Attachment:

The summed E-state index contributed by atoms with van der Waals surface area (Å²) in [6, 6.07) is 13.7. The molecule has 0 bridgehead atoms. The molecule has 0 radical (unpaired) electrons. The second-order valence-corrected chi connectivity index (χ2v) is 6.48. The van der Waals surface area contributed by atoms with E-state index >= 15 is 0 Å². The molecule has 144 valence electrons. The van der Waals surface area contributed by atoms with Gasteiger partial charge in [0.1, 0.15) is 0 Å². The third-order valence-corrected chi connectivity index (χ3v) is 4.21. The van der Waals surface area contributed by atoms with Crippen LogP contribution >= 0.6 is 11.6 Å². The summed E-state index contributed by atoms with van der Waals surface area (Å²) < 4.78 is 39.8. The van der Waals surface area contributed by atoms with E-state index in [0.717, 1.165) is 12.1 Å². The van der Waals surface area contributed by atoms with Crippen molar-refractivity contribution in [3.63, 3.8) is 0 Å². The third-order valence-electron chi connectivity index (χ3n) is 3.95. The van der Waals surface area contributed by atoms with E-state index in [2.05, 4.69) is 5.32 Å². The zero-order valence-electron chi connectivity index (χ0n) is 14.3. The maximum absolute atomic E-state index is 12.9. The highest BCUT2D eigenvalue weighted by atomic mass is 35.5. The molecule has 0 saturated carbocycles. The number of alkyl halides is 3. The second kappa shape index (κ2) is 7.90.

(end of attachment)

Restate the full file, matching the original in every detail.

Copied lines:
The summed E-state index contributed by atoms with van der Waals surface area (Å²) in [6, 6.07) is 13.7. The molecule has 0 bridgehead atoms. The molecule has 0 radical (unpaired) electrons. The second-order valence-corrected chi connectivity index (χ2v) is 6.48. The van der Waals surface area contributed by atoms with E-state index >= 15 is 0 Å². The molecule has 144 valence electrons. The van der Waals surface area contributed by atoms with Gasteiger partial charge in [0.1, 0.15) is 0 Å². The third-order valence-corrected chi connectivity index (χ3v) is 4.21. The van der Waals surface area contributed by atoms with Crippen LogP contribution >= 0.6 is 11.6 Å². The summed E-state index contributed by atoms with van der Waals surface area (Å²) < 4.78 is 39.8. The van der Waals surface area contributed by atoms with E-state index in [0.717, 1.165) is 12.1 Å². The van der Waals surface area contributed by atoms with Crippen molar-refractivity contribution in [3.63, 3.8) is 0 Å². The third-order valence-electron chi connectivity index (χ3n) is 3.95. The van der Waals surface area contributed by atoms with E-state index in [2.05, 4.69) is 5.32 Å². The zero-order valence-electron chi connectivity index (χ0n) is 14.3. The maximum absolute atomic E-state index is 12.9. The highest BCUT2D eigenvalue weighted by atomic mass is 35.5. The molecule has 0 saturated carbocycles. The number of alkyl halides is 3. The second kappa shape index (κ2) is 7.90.